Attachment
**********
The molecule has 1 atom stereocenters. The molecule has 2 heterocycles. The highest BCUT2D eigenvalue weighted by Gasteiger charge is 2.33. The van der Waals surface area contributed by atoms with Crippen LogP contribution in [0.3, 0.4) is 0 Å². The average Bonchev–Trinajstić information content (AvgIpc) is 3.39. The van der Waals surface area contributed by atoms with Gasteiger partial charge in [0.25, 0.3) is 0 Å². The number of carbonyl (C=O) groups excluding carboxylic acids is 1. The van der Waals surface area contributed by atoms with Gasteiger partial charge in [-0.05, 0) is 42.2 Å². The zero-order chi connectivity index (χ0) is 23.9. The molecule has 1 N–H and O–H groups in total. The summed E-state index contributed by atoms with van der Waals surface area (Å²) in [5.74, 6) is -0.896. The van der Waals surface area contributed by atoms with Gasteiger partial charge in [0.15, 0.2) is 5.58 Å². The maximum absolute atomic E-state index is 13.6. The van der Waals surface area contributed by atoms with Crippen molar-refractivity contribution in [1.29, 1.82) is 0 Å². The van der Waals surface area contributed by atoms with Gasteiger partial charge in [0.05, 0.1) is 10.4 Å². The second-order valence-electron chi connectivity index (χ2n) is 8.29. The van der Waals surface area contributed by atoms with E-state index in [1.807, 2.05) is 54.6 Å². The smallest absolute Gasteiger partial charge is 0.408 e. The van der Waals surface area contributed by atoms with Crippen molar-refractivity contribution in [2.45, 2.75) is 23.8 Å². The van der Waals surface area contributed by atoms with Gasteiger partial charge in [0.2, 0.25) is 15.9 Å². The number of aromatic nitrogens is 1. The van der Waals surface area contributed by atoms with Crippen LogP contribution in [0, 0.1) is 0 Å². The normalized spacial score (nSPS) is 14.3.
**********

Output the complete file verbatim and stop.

The molecule has 1 atom stereocenters. The molecule has 2 heterocycles. The highest BCUT2D eigenvalue weighted by Gasteiger charge is 2.33. The van der Waals surface area contributed by atoms with Crippen LogP contribution in [0.3, 0.4) is 0 Å². The average Bonchev–Trinajstić information content (AvgIpc) is 3.39. The van der Waals surface area contributed by atoms with Gasteiger partial charge in [0.25, 0.3) is 0 Å². The number of carbonyl (C=O) groups excluding carboxylic acids is 1. The van der Waals surface area contributed by atoms with Gasteiger partial charge in [-0.05, 0) is 42.2 Å². The zero-order chi connectivity index (χ0) is 23.9. The molecule has 1 N–H and O–H groups in total. The summed E-state index contributed by atoms with van der Waals surface area (Å²) in [5.74, 6) is -0.896. The van der Waals surface area contributed by atoms with Gasteiger partial charge in [0.15, 0.2) is 5.58 Å². The maximum absolute atomic E-state index is 13.6. The van der Waals surface area contributed by atoms with Crippen molar-refractivity contribution in [1.29, 1.82) is 0 Å². The van der Waals surface area contributed by atoms with Gasteiger partial charge in [0.05, 0.1) is 10.4 Å². The second-order valence-electron chi connectivity index (χ2n) is 8.29. The van der Waals surface area contributed by atoms with E-state index in [1.807, 2.05) is 54.6 Å². The smallest absolute Gasteiger partial charge is 0.408 e. The van der Waals surface area contributed by atoms with Crippen molar-refractivity contribution in [2.45, 2.75) is 23.8 Å². The van der Waals surface area contributed by atoms with Gasteiger partial charge in [0.2, 0.25) is 15.9 Å². The number of aromatic nitrogens is 1. The van der Waals surface area contributed by atoms with Crippen LogP contribution in [0, 0.1) is 0 Å². The normalized spacial score (nSPS) is 14.3.